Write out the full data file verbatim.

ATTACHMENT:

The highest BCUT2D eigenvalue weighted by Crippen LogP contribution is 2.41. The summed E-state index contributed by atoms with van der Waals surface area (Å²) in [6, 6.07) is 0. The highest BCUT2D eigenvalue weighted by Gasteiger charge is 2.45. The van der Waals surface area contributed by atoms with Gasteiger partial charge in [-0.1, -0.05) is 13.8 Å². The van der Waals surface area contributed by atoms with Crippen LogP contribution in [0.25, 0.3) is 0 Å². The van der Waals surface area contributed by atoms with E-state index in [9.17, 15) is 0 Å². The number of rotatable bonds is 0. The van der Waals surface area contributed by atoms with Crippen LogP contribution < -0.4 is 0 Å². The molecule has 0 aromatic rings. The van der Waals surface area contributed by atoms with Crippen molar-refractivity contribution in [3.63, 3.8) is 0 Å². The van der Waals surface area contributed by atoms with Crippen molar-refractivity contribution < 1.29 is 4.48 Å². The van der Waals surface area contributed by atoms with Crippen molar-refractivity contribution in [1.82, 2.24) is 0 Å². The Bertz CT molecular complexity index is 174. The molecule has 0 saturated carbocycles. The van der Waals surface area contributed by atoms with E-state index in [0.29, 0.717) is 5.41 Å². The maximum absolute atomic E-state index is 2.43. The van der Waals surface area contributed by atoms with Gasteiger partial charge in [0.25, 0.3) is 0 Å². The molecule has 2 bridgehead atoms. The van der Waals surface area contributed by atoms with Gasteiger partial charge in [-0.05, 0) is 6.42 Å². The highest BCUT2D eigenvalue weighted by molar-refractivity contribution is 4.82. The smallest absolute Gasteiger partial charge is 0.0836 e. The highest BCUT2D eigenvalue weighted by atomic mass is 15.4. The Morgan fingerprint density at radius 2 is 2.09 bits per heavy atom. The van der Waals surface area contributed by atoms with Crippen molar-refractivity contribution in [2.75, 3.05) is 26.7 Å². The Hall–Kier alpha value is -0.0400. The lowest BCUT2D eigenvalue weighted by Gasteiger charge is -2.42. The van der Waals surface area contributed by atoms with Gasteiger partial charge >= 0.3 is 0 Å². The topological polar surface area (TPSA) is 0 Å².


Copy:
The highest BCUT2D eigenvalue weighted by Crippen LogP contribution is 2.41. The summed E-state index contributed by atoms with van der Waals surface area (Å²) in [6, 6.07) is 0. The highest BCUT2D eigenvalue weighted by Gasteiger charge is 2.45. The van der Waals surface area contributed by atoms with Gasteiger partial charge in [-0.1, -0.05) is 13.8 Å². The van der Waals surface area contributed by atoms with Crippen LogP contribution in [0.25, 0.3) is 0 Å². The van der Waals surface area contributed by atoms with E-state index in [9.17, 15) is 0 Å². The number of rotatable bonds is 0. The van der Waals surface area contributed by atoms with Crippen LogP contribution < -0.4 is 0 Å². The molecule has 0 aromatic rings. The van der Waals surface area contributed by atoms with Crippen molar-refractivity contribution in [3.63, 3.8) is 0 Å². The van der Waals surface area contributed by atoms with Crippen molar-refractivity contribution < 1.29 is 4.48 Å². The van der Waals surface area contributed by atoms with Crippen molar-refractivity contribution in [1.82, 2.24) is 0 Å². The Bertz CT molecular complexity index is 174. The molecule has 0 saturated carbocycles. The van der Waals surface area contributed by atoms with E-state index in [0.29, 0.717) is 5.41 Å². The maximum absolute atomic E-state index is 2.43. The van der Waals surface area contributed by atoms with Gasteiger partial charge in [0.25, 0.3) is 0 Å². The molecule has 2 bridgehead atoms. The van der Waals surface area contributed by atoms with Gasteiger partial charge in [-0.05, 0) is 6.42 Å². The highest BCUT2D eigenvalue weighted by molar-refractivity contribution is 4.82. The smallest absolute Gasteiger partial charge is 0.0836 e. The highest BCUT2D eigenvalue weighted by atomic mass is 15.4. The Morgan fingerprint density at radius 2 is 2.09 bits per heavy atom. The van der Waals surface area contributed by atoms with Crippen molar-refractivity contribution in [2.75, 3.05) is 26.7 Å². The Hall–Kier alpha value is -0.0400. The lowest BCUT2D eigenvalue weighted by Gasteiger charge is -2.42. The van der Waals surface area contributed by atoms with Gasteiger partial charge >= 0.3 is 0 Å². The topological polar surface area (TPSA) is 0 Å².